Susceptibility of extended-spectrum- β-lactamase-producing Escherichia coli to commercially available and laboratory-isolated bacteriophages.

Extended-spectrum b-lactamase (ESBL)-producing Enterobacteriaceae (ESBL-E), particularly Escherichia coli and Klebsiella pneumoniae, are resistant to b-lactam antibiotics, b-lactam combinations and often non-b-lactam antibiotics. ESBL-E infections are associated with longer hospital stays and often poorer outcomes. Alternative or complementary therapies for ESBL-E infections are required. In response to the global emergence of antibiotic resistance, there is renewed interest in bacteriophage treatment of bacterial infections. Bacteriophages have high specificity (owing to narrow host ranges), modes of action unrelated to antibiotic targets and self propagating and self-limiting activities, facilitating low dosing and bacteriophage elimination following infection resolution. We determined the in vitro susceptibility of 100 previously characterized ESBL-producing E. coli (ESBL-EC) to four bacteriophage cocktails, used as part of standard clinical practice in the Republic of Georgia.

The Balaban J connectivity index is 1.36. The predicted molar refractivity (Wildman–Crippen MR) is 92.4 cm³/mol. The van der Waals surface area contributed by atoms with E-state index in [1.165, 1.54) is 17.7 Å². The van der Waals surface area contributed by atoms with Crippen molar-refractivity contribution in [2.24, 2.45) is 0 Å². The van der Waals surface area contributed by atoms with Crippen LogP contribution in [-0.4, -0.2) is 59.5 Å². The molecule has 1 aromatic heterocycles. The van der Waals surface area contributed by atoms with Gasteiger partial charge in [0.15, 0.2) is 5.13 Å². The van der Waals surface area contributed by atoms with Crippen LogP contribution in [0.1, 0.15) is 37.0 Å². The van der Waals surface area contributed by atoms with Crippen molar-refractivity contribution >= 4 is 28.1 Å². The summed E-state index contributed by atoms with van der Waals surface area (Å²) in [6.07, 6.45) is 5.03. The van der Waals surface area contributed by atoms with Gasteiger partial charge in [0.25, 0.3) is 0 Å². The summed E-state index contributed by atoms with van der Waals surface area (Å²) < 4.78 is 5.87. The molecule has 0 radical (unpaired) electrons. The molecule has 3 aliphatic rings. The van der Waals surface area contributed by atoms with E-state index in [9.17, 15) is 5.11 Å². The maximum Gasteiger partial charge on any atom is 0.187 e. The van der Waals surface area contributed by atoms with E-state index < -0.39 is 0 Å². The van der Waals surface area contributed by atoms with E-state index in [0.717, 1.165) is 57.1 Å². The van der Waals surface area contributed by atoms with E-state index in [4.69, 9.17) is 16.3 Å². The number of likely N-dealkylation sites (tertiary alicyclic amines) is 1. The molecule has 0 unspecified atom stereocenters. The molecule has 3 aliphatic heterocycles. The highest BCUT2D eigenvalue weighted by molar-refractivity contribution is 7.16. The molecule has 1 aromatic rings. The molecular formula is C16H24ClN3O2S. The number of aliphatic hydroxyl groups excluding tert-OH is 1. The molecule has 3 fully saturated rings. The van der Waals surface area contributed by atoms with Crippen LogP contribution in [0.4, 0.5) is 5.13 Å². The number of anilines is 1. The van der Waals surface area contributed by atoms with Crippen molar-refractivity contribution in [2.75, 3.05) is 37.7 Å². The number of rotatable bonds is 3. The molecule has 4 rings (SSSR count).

ESBL production by ESBL-EC was confirmed according to EUCAST criteria in Beaumont Hospital, Dublin, Ireland and ESBL-EC were mainly isolated from urine, blood and respiratory specimens. As found for other ESBL-EC collections, the majority belonged to phylogenetic groups B2 and D (80/100, 80%), but groups A and B1 were also represented. The activities of four bacteriophage cocktails (Pyo, Intesti, Enko and Ses) were determined against each isolate using in vitro spot tests. Isolates were susceptible if confluent, semi-confluent or opaque lysis or individual plaques (n≥1) were observed (single plaques may be propagated to generate bacteriophages with improved lytic spectra) and resistant if lysis was not visible. The bacteriophage cocktails originated in Georgia and are sterile filtrates of phage lysates of bacterial species, including E. coli serovar O25b.